US National Championships: Breathtaking excitement, by James Dunaway

Will Claye, Triple Jump champion, photo by

In James Dunaway's Friday night review, he reminds us why the American national championships are one of the most exciting and best track meets, year after year, in the world. 

Sacramento, June 27 -- For more than half a century, the American national championships have been one of the most exciting, most important track meets in the world each year.  Each year you'll see world record holders and Olympic and World champions past and present fighting to maintain their reputations -- or establish them -- in a no-holds-barred fight to stay on top, or get there.  

This year's championships will be no exception. Today's first day of action certainly provided breathtaking excitement for me. In the women's 100-meter hurdles heats 2013 World Champion Brianna Rollins, who also set a new American record of 12.26 seconds last year, amazingly had a tough time qualifying for the semifinals of the event she owned last year.

She started off like she might set a new national record -- firing out of the  blocks and looking like an easy winner. But wait! Here come Queen Harrison and Jasmin Stowers, sailing past Rollins as if someone had just handed her an anvil. And wham! Suddenly Rollins was fighting for a lane in the final. As to what had happened, Rollins had nothing to say right after the race.

Perhaps there's a cautionary tale there. In 2008, Lolo Jones was favored to win the Beijing Olympic 100 hurdles. She was running 12.30s and a windy 12.29. I thought she couldn't miss winning that Olympic gold medal. For the first 8  hurdles of the final, she was running at a sub-12.20 pace, two meters ahead of the rest of the field. Then she clipped the ninth barrier, lost her rhythm and stumbled over the last two hurdles to crawl across the finish line seventh.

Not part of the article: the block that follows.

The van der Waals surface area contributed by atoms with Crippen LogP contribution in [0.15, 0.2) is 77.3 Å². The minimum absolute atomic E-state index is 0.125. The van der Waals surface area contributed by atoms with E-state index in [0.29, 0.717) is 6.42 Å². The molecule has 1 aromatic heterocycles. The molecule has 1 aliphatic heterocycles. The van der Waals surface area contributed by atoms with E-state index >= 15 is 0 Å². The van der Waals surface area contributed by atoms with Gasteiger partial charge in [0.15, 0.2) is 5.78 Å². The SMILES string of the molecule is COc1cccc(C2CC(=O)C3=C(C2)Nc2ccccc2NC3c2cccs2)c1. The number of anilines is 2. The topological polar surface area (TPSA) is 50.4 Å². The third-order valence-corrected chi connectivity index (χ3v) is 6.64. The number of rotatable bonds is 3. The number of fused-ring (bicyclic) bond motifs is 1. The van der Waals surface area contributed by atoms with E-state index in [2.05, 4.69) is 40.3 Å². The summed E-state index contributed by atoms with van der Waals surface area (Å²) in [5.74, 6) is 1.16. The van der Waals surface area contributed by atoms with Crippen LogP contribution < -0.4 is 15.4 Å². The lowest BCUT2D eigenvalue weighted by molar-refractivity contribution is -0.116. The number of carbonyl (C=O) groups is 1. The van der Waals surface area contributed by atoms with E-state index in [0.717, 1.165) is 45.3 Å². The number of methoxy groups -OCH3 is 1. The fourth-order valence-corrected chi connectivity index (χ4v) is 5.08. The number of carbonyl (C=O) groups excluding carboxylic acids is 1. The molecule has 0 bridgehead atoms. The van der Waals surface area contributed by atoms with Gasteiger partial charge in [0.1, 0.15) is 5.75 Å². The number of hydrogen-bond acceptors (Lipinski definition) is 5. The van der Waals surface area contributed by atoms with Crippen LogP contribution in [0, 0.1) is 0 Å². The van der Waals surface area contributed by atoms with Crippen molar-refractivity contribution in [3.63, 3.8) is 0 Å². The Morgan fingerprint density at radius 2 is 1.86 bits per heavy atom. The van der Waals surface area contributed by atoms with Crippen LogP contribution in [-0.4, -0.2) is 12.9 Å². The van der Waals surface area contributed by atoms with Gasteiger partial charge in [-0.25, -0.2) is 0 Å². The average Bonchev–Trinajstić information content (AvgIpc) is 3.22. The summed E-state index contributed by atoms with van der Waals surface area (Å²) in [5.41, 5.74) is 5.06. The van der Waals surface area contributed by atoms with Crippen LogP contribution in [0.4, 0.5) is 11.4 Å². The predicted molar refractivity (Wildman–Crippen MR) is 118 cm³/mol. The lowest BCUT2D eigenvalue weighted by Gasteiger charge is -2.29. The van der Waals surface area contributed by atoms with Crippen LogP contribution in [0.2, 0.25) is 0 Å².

Lolo never complained about her bad luck, and I've always thought well of her for that. She kept on racing and fought her way back, and actually came back well enough to win her heat today and make the semis here. Maybe Rollins and Jones will end up in the same semi; if they do, I'll be holding my breath.

But shucks -- that was just one of a number of highlights today. In the men's triple jump Will Claye and Christian Taylor continued the rivalry that began when they were Florida Gator freshmen and has won them Olympic and World Championships medals Some of these have been classic confrontations, and today's triple jump`was another.

Came down to the last two jumps of the last round. Claye was leading, 57-11 to Taylor's 57-0. Taylor launched another massive leap -- but it fell short, just another 57-0 jump. But trust these two: they are competitors. Claye put it out there 58-3! 

One heart-stopper after another. Inthe women's 5,000 meters, Molly Huddle pushed the pace and found herself hooked up with Shannon Rowbury, the two of them well ahead of the field with two laps to go. Rowbury, a formidable kicker, launched her attack with200 meters to go and led Huddle by a couple of meters coming in to the final straight. Somehow, though, Huddle found a tinybit of something extra, and rushed past at the line. Result, Huddle 15:01.56, Rowbury 15:01.71. Six inches,maybe, for the National Championship, and a day Molly Huddle,and a few thousand fans, will long remember.

Ho-hum,just another day at the Olympics.

Huddle and Rowbury battle over 4,999 meters, photo by

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